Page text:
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Impacts of soil abiotic attributes on Fusarium wilt, focusing on bananas

Orr, Ryan, Nelson, Paul N.
Applied soil ecology 2018 v.132 pp. 20-33
Fusarium oxysporum, Fusarium wilt, bananas, boron, calcium, clay, crops, defense mechanisms, disease severity, iron, manganese, nutrient availability, nutrients, organic matter, pH, pathogens, phosphorus, potassium, redox potential, risk, silicon, soil biota, soil temperature, virulent strains, zinc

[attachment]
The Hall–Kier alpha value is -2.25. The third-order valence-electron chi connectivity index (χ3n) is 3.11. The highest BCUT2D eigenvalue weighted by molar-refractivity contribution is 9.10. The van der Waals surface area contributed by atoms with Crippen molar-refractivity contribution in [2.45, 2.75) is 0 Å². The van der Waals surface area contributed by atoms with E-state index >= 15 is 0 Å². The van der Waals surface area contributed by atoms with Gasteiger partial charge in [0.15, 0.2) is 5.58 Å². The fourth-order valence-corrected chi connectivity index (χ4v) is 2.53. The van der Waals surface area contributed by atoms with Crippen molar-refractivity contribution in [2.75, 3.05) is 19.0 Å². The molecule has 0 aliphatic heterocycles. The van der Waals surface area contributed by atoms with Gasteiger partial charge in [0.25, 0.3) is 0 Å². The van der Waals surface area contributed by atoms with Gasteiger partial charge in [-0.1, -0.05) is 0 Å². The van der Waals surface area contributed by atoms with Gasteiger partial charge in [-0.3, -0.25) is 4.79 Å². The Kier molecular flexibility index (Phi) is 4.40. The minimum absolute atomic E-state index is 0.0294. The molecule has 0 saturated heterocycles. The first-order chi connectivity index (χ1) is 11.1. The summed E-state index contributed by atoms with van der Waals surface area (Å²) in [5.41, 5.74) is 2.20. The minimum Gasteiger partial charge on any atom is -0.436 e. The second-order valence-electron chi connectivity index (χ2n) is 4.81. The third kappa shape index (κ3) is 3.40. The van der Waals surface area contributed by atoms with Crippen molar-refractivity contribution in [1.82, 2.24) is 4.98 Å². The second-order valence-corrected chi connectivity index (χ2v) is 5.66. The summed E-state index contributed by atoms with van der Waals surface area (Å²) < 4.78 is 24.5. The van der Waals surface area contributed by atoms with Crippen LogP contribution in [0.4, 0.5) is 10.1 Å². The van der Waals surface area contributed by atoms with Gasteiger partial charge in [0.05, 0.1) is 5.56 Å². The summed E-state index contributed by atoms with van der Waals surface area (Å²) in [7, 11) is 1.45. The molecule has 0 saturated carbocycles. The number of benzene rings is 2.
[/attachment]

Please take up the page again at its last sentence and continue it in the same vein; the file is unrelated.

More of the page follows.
Production of many crops, including bananas, is threatened worldwide by the spread of pathogenic strains of Fusarium oxysporum, the causal agent of Fusarium wilt. Severity of the disease is related to soil biotic and abiotic attributes, which influence the plant, the pathogen and the other soil organisms. Across a variety of crops, soil temperature, redox potential, and extractable iron and manganese contents are generally positively correlated with disease severity, whereas pH, nitrate:ammonium ratio, organic matter content and extractable calcium, zinc, silicon, potassium, phosphorus and boron contents are negatively correlated, but less consensus exists for bananas. There are numerous incompletely understood interactions between soil abiotic attributes and disease severity, including those between pH- and redox-controlled micronutrient availability, buffering by organic matter and clay, and effects of nutrients on plant defence mechanisms. Though not all soil attributes can be managed, pH, organic matter content and availability of nutrients show promise for manipulation to reduce disease severity and mitigate risk.